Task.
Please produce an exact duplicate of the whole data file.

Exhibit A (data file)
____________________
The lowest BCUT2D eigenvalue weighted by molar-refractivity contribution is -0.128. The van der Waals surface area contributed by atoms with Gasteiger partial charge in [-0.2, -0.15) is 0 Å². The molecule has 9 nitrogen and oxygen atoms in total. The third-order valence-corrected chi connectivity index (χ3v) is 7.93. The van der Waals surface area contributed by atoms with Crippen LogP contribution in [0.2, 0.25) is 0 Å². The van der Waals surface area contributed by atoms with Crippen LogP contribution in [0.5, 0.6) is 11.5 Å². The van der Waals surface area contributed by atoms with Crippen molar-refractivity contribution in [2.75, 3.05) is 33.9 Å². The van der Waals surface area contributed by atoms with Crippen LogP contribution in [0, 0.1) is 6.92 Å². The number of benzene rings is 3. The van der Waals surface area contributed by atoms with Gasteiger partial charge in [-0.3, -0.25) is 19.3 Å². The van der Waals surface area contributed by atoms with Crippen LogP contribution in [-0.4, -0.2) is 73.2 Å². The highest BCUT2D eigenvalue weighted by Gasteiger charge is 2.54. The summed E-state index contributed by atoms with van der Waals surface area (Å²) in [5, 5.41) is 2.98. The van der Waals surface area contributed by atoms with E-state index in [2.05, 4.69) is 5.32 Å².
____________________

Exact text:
The lowest BCUT2D eigenvalue weighted by molar-refractivity contribution is -0.128. The van der Waals surface area contributed by atoms with Gasteiger partial charge in [-0.2, -0.15) is 0 Å². The molecule has 9 nitrogen and oxygen atoms in total. The third-order valence-corrected chi connectivity index (χ3v) is 7.93. The van der Waals surface area contributed by atoms with Crippen LogP contribution in [0.2, 0.25) is 0 Å². The van der Waals surface area contributed by atoms with Crippen LogP contribution in [0.5, 0.6) is 11.5 Å². The van der Waals surface area contributed by atoms with Crippen molar-refractivity contribution in [2.75, 3.05) is 33.9 Å². The van der Waals surface area contributed by atoms with Crippen LogP contribution in [0, 0.1) is 6.92 Å². The number of benzene rings is 3. The van der Waals surface area contributed by atoms with Gasteiger partial charge in [-0.3, -0.25) is 19.3 Å². The van der Waals surface area contributed by atoms with Crippen LogP contribution in [-0.4, -0.2) is 73.2 Å². The highest BCUT2D eigenvalue weighted by Gasteiger charge is 2.54. The summed E-state index contributed by atoms with van der Waals surface area (Å²) in [5, 5.41) is 2.98. The van der Waals surface area contributed by atoms with E-state index in [2.05, 4.69) is 5.32 Å².